Saturday, 23 April 2011

Scream 2

1997, 18, Directed by Wes Craven
Starring: Neve Campbell, David Arquette, Courtney Cox, Liev Schreiber


The joy of the original Scream lay in the fact that it was a mock-up of the convention it was successful in being. More of the same then in Scream 2 which focuses on the tropes every sequel adheres to, including the fact that they rarely surpass the quality of the original. Although this may be true here, Wes Craven’s follow-up is by no means a disaster. In fact, it is a highly enjoyable watch that features more jumps and tense-ridden scenes (look no further than the moment where Sidney must crawl over an unconscious Ghostface killer to escape a crashed car). Beginning with an opener not quite as memorable, but as effective and tongue-in-cheek as number one, Scream 2 reunites the survivors of Woodsboro two years later as a copycat killer decides to leave victims lying around fresh after the release of Stab, the cheesy film based on the Woodsboro killings. The Scream film’s strong points are the engaging characters and with a longer running time here, there is more opportunity for interaction between these creations (most entertaining being Cox's Gale and Jamie Kennedy's Randy). There are moments which drag, however with passable performances all round, a slick script (the unsung hero, Kevin Williamson) fit with deft direction and a genuine surprise climax, it is no wonder something so grisly can be so fun. Fittingly, it doesn’t manage to surpass the first one – but hey, maybe that’s the point!


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Thursday, 21 April 2011

Scream


1996, 18, Directed by Wes Craven
Starring: Neve Campbell, David Arquette, Skeet Ulrich, Courtney Cox

The slasher film is a difficult genre to nail and yet countless filmmakers take a stab at it hoping that they will provide their audience with a fresh original take that they probably do not need, but will enjoy. After a slew of horror hits dating as far back as 1972, including The Last House on the Left, The Hills Have Eyes and A Nightmare on Elm Street (all of which have been tellingly remade), Wes Craven ingeniously adapted his love of all things bloody into a fresh groundbreaking take on that same genre. The plot is simple: a killer who has watched one too many scary movies terrorises teens of Woodsboro exactly one year after the particularly gruesome death of the mother of Sidney Prescott (Neve Campbell). And so it is, Scream in it all its gruesome glory, doesn’t reinvent, more re-establishes the rule book. Amongst the slashing, there is a massive element of comedy: Jamie Kennedy’s horror-geek Randy runs through the dos and don’ts whilst watching Carpenter’s Halloween. The film verges on spoof without ever reverting to silly tactics; it is through the references to film’s past that the believability of these characters (Arquette’s hapless cop; Cox’s vivacious reporter) is reinforced and the tension raised. It is for this reason (combined with the iconic Ghostface) that Scream has emerged and will continue to be something of a modern horror classic. The film spawned three sequels, the fourth hitting cinemas last week 11 years after Scream 3.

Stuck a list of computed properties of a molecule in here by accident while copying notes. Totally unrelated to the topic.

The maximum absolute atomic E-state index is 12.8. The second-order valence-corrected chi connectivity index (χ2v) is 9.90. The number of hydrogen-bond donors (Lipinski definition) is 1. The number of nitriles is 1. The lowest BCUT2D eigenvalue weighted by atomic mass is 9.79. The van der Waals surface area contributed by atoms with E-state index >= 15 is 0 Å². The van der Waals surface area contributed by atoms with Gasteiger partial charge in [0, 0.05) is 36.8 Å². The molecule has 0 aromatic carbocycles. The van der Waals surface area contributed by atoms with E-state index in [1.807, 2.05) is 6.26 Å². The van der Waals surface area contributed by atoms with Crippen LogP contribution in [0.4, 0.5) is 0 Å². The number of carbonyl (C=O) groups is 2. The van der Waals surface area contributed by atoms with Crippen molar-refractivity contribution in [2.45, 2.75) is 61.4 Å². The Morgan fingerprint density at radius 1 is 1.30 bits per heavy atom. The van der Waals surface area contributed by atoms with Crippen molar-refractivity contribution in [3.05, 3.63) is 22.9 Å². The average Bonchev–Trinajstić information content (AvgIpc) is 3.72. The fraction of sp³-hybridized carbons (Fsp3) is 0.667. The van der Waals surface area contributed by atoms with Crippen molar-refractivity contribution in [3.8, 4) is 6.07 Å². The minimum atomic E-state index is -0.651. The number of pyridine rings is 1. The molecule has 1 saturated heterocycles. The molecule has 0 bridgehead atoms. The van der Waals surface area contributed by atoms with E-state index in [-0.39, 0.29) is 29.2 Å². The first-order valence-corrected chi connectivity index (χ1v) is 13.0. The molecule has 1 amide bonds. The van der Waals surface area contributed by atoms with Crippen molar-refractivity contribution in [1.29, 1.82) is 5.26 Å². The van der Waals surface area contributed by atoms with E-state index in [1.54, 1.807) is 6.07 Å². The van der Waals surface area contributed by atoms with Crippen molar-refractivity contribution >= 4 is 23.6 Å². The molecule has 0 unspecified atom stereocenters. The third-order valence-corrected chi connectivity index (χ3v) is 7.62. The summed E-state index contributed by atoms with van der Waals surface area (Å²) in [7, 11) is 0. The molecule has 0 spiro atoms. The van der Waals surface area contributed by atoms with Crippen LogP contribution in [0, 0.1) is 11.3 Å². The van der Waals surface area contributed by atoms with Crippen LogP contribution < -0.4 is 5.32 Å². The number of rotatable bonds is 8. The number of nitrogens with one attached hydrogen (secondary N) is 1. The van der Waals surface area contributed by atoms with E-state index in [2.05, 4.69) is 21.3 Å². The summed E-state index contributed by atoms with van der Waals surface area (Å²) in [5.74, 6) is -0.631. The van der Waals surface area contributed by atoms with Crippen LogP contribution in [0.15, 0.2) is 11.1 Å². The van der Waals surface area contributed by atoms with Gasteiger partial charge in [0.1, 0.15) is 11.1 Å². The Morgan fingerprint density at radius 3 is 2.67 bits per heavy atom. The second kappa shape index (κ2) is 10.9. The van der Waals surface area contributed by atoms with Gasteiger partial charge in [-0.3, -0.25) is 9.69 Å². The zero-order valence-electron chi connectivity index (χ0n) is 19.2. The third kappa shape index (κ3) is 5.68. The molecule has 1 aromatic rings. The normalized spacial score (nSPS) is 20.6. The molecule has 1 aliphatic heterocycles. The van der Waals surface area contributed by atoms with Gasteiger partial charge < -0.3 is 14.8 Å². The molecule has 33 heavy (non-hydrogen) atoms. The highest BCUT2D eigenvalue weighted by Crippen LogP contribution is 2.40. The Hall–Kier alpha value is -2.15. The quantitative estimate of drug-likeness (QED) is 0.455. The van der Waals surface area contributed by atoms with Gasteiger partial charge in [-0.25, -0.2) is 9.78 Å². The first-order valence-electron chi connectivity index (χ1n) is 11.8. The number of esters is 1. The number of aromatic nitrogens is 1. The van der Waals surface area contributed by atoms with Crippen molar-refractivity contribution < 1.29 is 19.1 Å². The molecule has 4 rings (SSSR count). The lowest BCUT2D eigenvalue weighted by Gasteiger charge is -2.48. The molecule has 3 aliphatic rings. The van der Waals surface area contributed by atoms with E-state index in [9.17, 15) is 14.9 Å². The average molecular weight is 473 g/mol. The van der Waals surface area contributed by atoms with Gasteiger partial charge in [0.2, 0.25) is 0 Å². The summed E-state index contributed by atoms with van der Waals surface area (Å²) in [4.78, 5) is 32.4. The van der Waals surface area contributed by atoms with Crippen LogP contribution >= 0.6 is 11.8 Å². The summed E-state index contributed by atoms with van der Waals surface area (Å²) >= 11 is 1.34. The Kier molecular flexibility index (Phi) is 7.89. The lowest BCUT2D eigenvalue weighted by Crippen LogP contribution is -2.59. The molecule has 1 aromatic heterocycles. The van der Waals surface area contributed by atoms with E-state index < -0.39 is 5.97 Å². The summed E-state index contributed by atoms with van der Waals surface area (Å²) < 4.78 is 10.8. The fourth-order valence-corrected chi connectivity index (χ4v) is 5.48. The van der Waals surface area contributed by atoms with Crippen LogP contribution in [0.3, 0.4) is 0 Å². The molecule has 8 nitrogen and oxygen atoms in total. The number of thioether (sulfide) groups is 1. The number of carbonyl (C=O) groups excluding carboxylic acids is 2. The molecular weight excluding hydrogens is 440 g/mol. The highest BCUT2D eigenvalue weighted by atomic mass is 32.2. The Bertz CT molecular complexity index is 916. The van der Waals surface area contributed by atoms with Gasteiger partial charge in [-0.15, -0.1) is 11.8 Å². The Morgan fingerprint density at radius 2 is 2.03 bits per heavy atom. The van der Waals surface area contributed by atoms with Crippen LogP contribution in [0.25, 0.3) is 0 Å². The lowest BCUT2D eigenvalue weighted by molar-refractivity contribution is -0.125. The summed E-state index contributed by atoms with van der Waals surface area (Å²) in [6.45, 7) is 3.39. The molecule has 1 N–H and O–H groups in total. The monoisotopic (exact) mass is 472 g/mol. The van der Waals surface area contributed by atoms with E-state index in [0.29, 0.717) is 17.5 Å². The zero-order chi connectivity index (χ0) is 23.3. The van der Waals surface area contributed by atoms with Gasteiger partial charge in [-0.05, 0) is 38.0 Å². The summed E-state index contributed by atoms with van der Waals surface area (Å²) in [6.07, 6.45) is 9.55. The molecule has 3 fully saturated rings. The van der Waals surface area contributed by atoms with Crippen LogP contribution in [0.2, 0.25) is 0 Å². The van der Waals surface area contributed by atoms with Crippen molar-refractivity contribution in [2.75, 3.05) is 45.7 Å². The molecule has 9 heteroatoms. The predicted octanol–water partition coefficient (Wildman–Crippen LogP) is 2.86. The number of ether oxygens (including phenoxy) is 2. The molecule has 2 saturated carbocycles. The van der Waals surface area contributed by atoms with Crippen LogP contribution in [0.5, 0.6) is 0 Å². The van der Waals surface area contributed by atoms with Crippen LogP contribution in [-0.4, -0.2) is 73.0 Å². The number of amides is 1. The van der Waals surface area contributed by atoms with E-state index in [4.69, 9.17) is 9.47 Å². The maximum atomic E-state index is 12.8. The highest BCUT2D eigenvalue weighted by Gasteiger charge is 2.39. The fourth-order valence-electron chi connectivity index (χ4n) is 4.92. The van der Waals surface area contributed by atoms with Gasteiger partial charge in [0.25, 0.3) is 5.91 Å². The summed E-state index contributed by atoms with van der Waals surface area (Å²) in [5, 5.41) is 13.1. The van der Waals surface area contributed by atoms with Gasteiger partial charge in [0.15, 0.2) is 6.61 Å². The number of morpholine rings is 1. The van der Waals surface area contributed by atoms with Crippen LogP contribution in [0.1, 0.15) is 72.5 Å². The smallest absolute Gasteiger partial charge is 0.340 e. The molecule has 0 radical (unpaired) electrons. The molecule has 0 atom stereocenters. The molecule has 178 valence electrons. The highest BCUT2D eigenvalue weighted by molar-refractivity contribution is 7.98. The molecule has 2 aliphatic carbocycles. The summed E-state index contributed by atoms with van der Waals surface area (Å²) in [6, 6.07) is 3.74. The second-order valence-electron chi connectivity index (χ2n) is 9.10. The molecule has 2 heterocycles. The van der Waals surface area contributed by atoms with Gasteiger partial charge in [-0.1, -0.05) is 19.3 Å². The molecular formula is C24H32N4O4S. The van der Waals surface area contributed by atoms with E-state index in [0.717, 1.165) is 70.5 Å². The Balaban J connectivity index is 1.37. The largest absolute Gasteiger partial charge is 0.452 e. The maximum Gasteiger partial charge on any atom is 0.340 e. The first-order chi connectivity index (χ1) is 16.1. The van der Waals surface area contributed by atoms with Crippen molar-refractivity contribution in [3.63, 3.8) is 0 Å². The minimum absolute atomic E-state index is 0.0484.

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Wednesday, 20 April 2011

Hot Tub Time Machine

2010, 15, Directed by Steve Pink
Starring: John Cusack, Rob Corddry, Clark Duke, Craig Robinson



John Cusack is a crowdpleaser. Working his way through teen comedies, a few mystery dramas and disaster flicks, he manages to make something not-so-great into watchable fodder. Hot Tub Time Machine, much like his purely awesome Grosse Pointe Blank (also directed by Steve Pink) contains the theme of reflection about times gone past. Only, this is about a million times crazier. A group of disbanded friends reunite when one attempts suicide. Heading to a hotel they stayed at during a particularly memorable time of their lives, they get into the hot tub – only to be thrown back to 1986. Pink’s nostalgic offering is filled with enough raunch and chucklesome moments to direct this towards a contemporary audience, as well as long-time Cusack fans. Add Crispin Glover to proceedings as a one-armed bellboy whose 80s version still has his limb intact and you will be guaranteed a silly amount of hilarity-filled set-pieces in which you wait for the inevitable. As long as you are seeking something not in any way taxing and completely removed from reality, that will make you grin like a child (who the hell isn’t?), then have a soak in this hot tub. When all is said and done however, the feeling remains that without Cusack’s presence, this would barely be watchable.

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